Productivity

Walking the most accessible miracle drug

walking
IMG: Mysitemyway

Walking has incredible health benefits, helps with other health keystone habits and is very easy to integrate with your daily life. So get walking!

 

(En Español aquí)

It has become fashionable for wellness writers to claim that some habits are miracle drugs. This means that the proven health benefits of these habits are so significant that they would be accorded top blockbuster status if they were a new pharmaceutical compound. The most cited habit-based miracle drugs are four: sleep, meditation, nutrition and walking. And it is true that there is wide consensus and scientific evidence for the four of them.

Walking is the most accessible of the four and can be used as a keystone habit to reach the rest. Walking is something you can do in a lot of contexts and can even give you back time if you structure it well. Walking also helps sleep, can be the medium in which you meditate and will help you deal with calorie intake.

Walking is good because we were built as walking machines. Humans in our original hunter-gatherer lifestyles walked an estimated 6 to 16km each day. The most extended magic number for walking is the 10.000 steps per day (6–9km depending on your stride length) that the American Heart Association recommends and has been popularized by health trackers such as Fitbit. This number will give most of the health benefits associated with walking: a significant risk reduction in the most prevalent chronic diseases in the developed world (heart disease, hypertension, diabetes, arthritis, high cholesterol, depression, Alzheimer’s) and also a mood boost each day. It is also a form of exercise with very limited impact on your joints according to traumatology specialists.

Why would not get all these great benefits? The typical answer is lack of time and habit. 10.000 steps can amount to one to two hours of walking depending on your speed. While this might seem challenging to include in your daily schedule, walking is surprisingly flexible and can actually help your efficiency and enjoyment. Walking is also free, so it is great for your budget, no gym fees or equipment needed.

As we will see getting your walking is mostly about being organized and embedding walking in many of your daily activities. Even improving your efficiency and enjoyment in some of them.

Ways in which you can embed walking in your day to day:

  • Walking for transportation. The most basic use is just walking instead of taking the car or public transit. This is highly dependent on your commutes, but if you can’t walk the whole distance it is often possible to walk part of it. This is increasingly easy with the hireable vehicles (e.g. Car2Go) that are making their way into cities.
  • Walking for social interactions. A second very typical use is taking a walk with someone instead of having coffee. It will be cheaper, healthier and you will be paying more attention to your friend or loved one. It does have a small social learning curve, as people are not as used to it, but it is good for both! I have found walking triggers the best conversations with my daughters.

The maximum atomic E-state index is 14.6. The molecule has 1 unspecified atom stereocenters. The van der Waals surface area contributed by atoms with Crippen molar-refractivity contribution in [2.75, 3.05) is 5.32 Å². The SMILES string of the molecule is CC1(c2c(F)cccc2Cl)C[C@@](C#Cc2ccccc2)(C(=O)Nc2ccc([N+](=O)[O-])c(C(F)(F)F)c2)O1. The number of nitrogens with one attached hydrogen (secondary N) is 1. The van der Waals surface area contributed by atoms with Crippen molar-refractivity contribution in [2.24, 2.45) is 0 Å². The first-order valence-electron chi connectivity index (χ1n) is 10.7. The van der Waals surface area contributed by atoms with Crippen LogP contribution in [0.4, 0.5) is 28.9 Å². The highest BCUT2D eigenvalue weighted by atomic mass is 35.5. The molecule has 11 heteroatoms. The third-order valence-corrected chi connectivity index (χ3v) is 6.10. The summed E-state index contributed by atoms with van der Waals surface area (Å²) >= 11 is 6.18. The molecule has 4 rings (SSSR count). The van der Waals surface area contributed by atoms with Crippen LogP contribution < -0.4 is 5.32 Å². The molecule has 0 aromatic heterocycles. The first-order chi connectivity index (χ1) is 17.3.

• Walking for meetings or discussions. A surprising use when you take it to a work setting is to have a walk for a small meeting or discussion. In this case, it is important to have a clear route so you can devote all your brainpower to the meeting and control its time. The killer argument to convince people of this is that Steve Jobs used to do it. I still haven’t found someone who doesn’t want to be like Jobs.
  • Walking for talking on the phone. This one is great. Talking on the phone is something some of us do a lot, and that we often do in a distracted state. Walking is the best guarantee that you won’t be looking at your phone or answering email on your computer. The conversation will get your full undivided attention, you will be surprised how more productive you will get. Noise is the great issue, so get a headset and find one with great noise cancellation. For some people, this is worth tens of thousands of steps a week.
  • Walking for reading or consuming content. This is very dependent on your personal habits, as audiobooks and podcasts are not for everyone. Find what works for you. Why be sitting when reading or watching youtube if you can be walking around? You can even watch TV on the walk, just pick a safe route.
  • Walking for thinking. Walking is absolutely great if you need to think. You concentrate more easily and your brain works better on the move. Just remember to take something to write it all down.
  • Walking for meditation. I find sitting meditation very challenging. However, walking meditation works great. Maybe this is your ticket to physical and mental health through meditation.

I would love to hear all other ideas on how to integrate walking in your daily life. Let me share two things I haven’t been able to mesh with walking yet:

  • Working on a computer. I’ve heard about standing desks and tried voice interfaces, but not working for me yet.
  • Large-scale or document-based meetings. If you go beyond three people or need to review a document the walking meeting becomes awkward. Ideas welcome.

On the whole, walking can help you greatly as a keystone habit that has tremendous health benefits, so get going. For me, the trigger was getting a Fitbit, which makes you aware of your real walking. Basic models are quite affordable. You can track it with your smartphone but is not the same. From there, start setting goals and engineering your day to get to them.

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